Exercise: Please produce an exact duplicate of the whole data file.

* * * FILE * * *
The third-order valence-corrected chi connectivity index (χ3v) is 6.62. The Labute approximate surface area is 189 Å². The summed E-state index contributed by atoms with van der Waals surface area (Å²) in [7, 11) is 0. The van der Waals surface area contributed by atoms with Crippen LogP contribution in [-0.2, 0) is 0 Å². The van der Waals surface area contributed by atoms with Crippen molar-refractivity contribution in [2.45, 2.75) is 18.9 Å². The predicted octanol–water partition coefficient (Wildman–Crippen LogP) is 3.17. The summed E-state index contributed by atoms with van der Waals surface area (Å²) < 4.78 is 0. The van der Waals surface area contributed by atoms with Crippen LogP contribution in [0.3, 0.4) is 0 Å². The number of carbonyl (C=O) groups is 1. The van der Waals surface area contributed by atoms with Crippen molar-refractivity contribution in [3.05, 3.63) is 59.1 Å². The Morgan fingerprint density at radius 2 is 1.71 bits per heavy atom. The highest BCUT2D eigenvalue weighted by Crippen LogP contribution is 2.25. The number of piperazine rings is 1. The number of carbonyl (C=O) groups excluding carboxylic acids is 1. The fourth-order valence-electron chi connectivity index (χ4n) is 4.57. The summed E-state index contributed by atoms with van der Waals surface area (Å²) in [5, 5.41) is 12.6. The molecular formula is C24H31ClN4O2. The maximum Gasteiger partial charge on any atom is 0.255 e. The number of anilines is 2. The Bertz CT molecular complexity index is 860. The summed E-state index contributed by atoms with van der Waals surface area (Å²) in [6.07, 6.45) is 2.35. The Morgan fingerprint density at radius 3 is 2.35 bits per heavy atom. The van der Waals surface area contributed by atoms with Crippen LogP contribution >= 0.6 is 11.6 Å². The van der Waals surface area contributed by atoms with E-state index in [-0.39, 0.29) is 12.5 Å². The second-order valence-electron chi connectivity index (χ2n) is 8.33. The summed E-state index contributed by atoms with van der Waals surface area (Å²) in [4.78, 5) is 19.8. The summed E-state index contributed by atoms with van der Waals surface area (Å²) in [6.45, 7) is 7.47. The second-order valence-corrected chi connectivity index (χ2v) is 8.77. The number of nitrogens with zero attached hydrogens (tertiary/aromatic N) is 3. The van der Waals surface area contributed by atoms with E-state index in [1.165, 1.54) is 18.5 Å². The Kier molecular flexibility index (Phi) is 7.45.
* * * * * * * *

The third-order valence-corrected chi connectivity index (χ3v) is 6.62. The Labute approximate surface area is 189 Å². The summed E-state index contributed by atoms with van der Waals surface area (Å²) in [7, 11) is 0. The van der Waals surface area contributed by atoms with Crippen LogP contribution in [-0.2, 0) is 0 Å². The van der Waals surface area contributed by atoms with Crippen molar-refractivity contribution in [2.45, 2.75) is 18.9 Å². The predicted octanol–water partition coefficient (Wildman–Crippen LogP) is 3.17. The summed E-state index contributed by atoms with van der Waals surface area (Å²) < 4.78 is 0. The van der Waals surface area contributed by atoms with Crippen LogP contribution in [0.3, 0.4) is 0 Å². The number of carbonyl (C=O) groups is 1. The van der Waals surface area contributed by atoms with Crippen molar-refractivity contribution in [3.05, 3.63) is 59.1 Å². The Morgan fingerprint density at radius 2 is 1.71 bits per heavy atom. The highest BCUT2D eigenvalue weighted by Crippen LogP contribution is 2.25. The number of piperazine rings is 1. The number of carbonyl (C=O) groups excluding carboxylic acids is 1. The fourth-order valence-electron chi connectivity index (χ4n) is 4.57. The summed E-state index contributed by atoms with van der Waals surface area (Å²) in [5, 5.41) is 12.6. The molecular formula is C24H31ClN4O2. The maximum Gasteiger partial charge on any atom is 0.255 e. The number of anilines is 2. The Bertz CT molecular complexity index is 860. The summed E-state index contributed by atoms with van der Waals surface area (Å²) in [6.07, 6.45) is 2.35. The Morgan fingerprint density at radius 3 is 2.35 bits per heavy atom. The van der Waals surface area contributed by atoms with Crippen LogP contribution >= 0.6 is 11.6 Å². The van der Waals surface area contributed by atoms with E-state index in [-0.39, 0.29) is 12.5 Å². The second-order valence-electron chi connectivity index (χ2n) is 8.33. The summed E-state index contributed by atoms with van der Waals surface area (Å²) in [4.78, 5) is 19.8. The summed E-state index contributed by atoms with van der Waals surface area (Å²) in [6.45, 7) is 7.47. The second-order valence-corrected chi connectivity index (χ2v) is 8.77. The number of nitrogens with zero attached hydrogens (tertiary/aromatic N) is 3. The van der Waals surface area contributed by atoms with E-state index in [1.165, 1.54) is 18.5 Å². The Kier molecular flexibility index (Phi) is 7.45.